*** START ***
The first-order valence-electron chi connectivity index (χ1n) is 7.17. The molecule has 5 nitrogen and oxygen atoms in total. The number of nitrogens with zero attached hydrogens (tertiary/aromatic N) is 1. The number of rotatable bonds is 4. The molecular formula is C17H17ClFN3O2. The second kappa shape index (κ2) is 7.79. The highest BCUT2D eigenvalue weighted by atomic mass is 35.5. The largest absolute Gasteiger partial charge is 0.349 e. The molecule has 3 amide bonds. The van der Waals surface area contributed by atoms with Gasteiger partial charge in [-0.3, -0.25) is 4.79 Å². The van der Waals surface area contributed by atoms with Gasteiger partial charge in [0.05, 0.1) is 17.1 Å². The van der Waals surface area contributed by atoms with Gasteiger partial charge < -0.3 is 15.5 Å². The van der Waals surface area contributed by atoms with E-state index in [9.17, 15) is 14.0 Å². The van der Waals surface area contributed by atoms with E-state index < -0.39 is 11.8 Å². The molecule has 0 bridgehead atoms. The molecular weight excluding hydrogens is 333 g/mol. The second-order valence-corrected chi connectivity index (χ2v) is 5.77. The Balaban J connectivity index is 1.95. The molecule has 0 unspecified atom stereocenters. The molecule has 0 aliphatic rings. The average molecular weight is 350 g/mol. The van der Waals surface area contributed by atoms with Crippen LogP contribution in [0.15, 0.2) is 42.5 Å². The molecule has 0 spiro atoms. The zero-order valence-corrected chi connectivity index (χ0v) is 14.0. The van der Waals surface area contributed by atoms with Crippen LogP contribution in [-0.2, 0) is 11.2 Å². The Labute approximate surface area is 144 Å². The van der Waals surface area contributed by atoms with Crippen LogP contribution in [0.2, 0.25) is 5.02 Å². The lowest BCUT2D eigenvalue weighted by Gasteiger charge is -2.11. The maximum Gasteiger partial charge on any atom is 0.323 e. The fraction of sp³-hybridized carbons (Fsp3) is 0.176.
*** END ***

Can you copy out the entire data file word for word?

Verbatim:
The first-order valence-electron chi connectivity index (χ1n) is 7.17. The molecule has 5 nitrogen and oxygen atoms in total. The number of nitrogens with zero attached hydrogens (tertiary/aromatic N) is 1. The number of rotatable bonds is 4. The molecular formula is C17H17ClFN3O2. The second kappa shape index (κ2) is 7.79. The highest BCUT2D eigenvalue weighted by atomic mass is 35.5. The largest absolute Gasteiger partial charge is 0.349 e. The molecule has 3 amide bonds. The van der Waals surface area contributed by atoms with Gasteiger partial charge in [-0.3, -0.25) is 4.79 Å². The van der Waals surface area contributed by atoms with Gasteiger partial charge in [0.05, 0.1) is 17.1 Å². The van der Waals surface area contributed by atoms with Gasteiger partial charge < -0.3 is 15.5 Å². The van der Waals surface area contributed by atoms with E-state index in [9.17, 15) is 14.0 Å². The van der Waals surface area contributed by atoms with E-state index < -0.39 is 11.8 Å². The molecule has 0 bridgehead atoms. The molecular weight excluding hydrogens is 333 g/mol. The second-order valence-corrected chi connectivity index (χ2v) is 5.77. The Balaban J connectivity index is 1.95. The molecule has 0 unspecified atom stereocenters. The molecule has 0 aliphatic rings. The average molecular weight is 350 g/mol. The van der Waals surface area contributed by atoms with Crippen LogP contribution in [0.15, 0.2) is 42.5 Å². The molecule has 0 spiro atoms. The zero-order valence-corrected chi connectivity index (χ0v) is 14.0. The van der Waals surface area contributed by atoms with Crippen LogP contribution in [-0.2, 0) is 11.2 Å². The Labute approximate surface area is 144 Å². The van der Waals surface area contributed by atoms with Crippen LogP contribution in [0.2, 0.25) is 5.02 Å². The lowest BCUT2D eigenvalue weighted by Gasteiger charge is -2.11. The maximum Gasteiger partial charge on any atom is 0.323 e. The fraction of sp³-hybridized carbons (Fsp3) is 0.176.